Celko On SQL: Identifiers and the Properties of Relational Keys - InformationWeek

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Celko On SQL: Identifiers and the Properties of Relational Keys

He's back! Author, SQL expert, puzzlemaster and Ming the Merciless look-alike Joe Celko offers his sage (if offbeat) advice on unique identifiers, validation, verification, trusted sources and relational keys.

Joe Celko
Joe Celko
It's good to be back writing for Intelligent Enterprise after a long break. I was writing for Intelligent Enterprise before it was Intelligent Enterprise. Let me explain. In the early '90s, I had a column ("Celko on SQL") in a magazine named Database Programming & Design. I then moved my column over to DBMS magazine, a competitor, in 1993. Both magazines were later combined into Intelligent Enterprise, which soon after joined the CMP portfolio along with a bunch of other Miller-Freeman publications. Did I mention that I had columns in CMP magazines decades before all of this?

In spite of all the changes, I'm still me. Aristotle's Law of Identity guaranteed that I would not become J. K. Rowling. Darn! This leads to the questions, what is an identifier, why is a thing itself and what are desirable properties of relational keys when we want to model things in a database? (Celko fans, check out Joe's "Can't Be Your Own Supervisor" SQL Puzzle blog and post your own answer.)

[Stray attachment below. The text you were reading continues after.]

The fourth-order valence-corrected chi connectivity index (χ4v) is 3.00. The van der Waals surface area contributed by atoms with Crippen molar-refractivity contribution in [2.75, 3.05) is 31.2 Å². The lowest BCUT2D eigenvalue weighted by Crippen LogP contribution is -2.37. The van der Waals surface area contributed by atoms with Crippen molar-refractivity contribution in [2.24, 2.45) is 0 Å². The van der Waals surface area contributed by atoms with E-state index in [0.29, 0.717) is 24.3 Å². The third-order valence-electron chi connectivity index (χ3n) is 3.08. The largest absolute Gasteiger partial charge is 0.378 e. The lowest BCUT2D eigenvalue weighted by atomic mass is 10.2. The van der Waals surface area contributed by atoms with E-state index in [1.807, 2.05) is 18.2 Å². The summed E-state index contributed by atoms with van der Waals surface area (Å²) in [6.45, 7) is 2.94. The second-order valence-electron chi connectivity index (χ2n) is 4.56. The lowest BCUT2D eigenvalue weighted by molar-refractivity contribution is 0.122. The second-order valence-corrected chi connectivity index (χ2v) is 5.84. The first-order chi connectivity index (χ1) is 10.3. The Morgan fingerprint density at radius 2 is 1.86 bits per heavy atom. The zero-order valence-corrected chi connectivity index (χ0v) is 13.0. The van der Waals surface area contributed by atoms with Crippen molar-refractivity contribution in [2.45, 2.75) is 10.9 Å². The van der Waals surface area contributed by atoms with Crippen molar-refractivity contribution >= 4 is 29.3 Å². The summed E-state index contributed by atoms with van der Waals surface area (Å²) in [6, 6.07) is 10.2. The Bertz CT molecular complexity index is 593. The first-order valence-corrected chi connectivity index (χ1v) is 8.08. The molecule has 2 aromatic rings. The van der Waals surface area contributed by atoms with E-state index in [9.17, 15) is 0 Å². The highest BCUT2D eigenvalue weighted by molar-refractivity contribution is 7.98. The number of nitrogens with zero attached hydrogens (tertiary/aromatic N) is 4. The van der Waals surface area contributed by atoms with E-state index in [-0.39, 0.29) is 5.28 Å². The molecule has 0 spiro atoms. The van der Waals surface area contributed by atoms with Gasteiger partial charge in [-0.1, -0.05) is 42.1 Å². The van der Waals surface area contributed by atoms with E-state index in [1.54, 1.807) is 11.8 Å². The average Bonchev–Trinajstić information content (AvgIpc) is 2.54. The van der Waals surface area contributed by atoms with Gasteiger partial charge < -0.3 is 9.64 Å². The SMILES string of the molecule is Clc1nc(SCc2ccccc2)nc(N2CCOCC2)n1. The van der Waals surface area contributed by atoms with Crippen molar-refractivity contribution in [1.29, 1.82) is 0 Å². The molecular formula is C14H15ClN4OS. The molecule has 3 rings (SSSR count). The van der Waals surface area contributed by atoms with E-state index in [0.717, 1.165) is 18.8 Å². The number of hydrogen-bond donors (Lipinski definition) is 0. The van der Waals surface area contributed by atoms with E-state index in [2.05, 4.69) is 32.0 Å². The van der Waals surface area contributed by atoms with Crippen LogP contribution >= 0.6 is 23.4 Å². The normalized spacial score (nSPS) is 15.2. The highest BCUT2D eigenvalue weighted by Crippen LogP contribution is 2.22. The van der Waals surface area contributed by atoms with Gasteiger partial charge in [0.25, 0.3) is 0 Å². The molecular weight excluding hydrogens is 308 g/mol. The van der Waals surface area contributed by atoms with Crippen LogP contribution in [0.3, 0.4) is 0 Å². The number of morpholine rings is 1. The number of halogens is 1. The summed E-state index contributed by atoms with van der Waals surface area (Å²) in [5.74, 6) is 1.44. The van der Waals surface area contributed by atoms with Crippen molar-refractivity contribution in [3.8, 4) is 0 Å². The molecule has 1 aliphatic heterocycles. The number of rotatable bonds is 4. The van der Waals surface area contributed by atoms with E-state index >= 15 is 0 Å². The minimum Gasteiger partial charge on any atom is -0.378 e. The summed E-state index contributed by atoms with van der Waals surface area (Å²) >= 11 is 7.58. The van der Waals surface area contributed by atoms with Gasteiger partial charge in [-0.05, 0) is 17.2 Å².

Uniqueness is Global, Not Local

Everyone agrees that an identifier should be unique. But new database programmers often think that being locally unique is good enough. This leads them to cheerfully use a proprietary auto-increment or IDENTITY column as a PRIMARY KEY instead of as a proper relational key. Aristotle's Law of Identity is usually stated as "A is A," but there was a lot more to it than a formula. Every entity has a nature and follows its nature; every entity is separate and unique from all others in the universe.

Auto-numbering to build a key is simply dead wrong. It's a local value created in the physical hardware that has nothing to do with the global nature of the entity. If you don't like Aristotle, then consider this geek joke:

"I don't know my mother's phone number, but it's "1" on my speed dial."

"If you lose your phone, how can you call her?"

"I can borrow someone else's phone, dial "1" and get her."

"That's not going to work!"

"Sure it will! I set the Operator to zero and tested it!"

A Natural Key can be inherent characteristics, such as DNA signatures, fingerprints and longitude/latitude pairs. You need a scale and measurement system so you can test them with an instrument to confirm them. I don't know the rules for DNA matching, but in the U.S., fingerprints are classified in the Henry-Galt system (other countries have different systems) and I can get my location with a GPS built into a wrist watch.

National and International Standards are also Natural Keys. For example, the ISO 3779 Vehicle Identification Number (VIN) can be verified by lifting the hood of the car and reading the 17 characters from the engine block. I can use the UPC and EAN barcodes on retail products for ordering and inventory anywhere on Earth.

What makes them Natural Keys is that they can be verified and validated in the real world, and I have a trusted source for the encodings. Let's talk about those traits.

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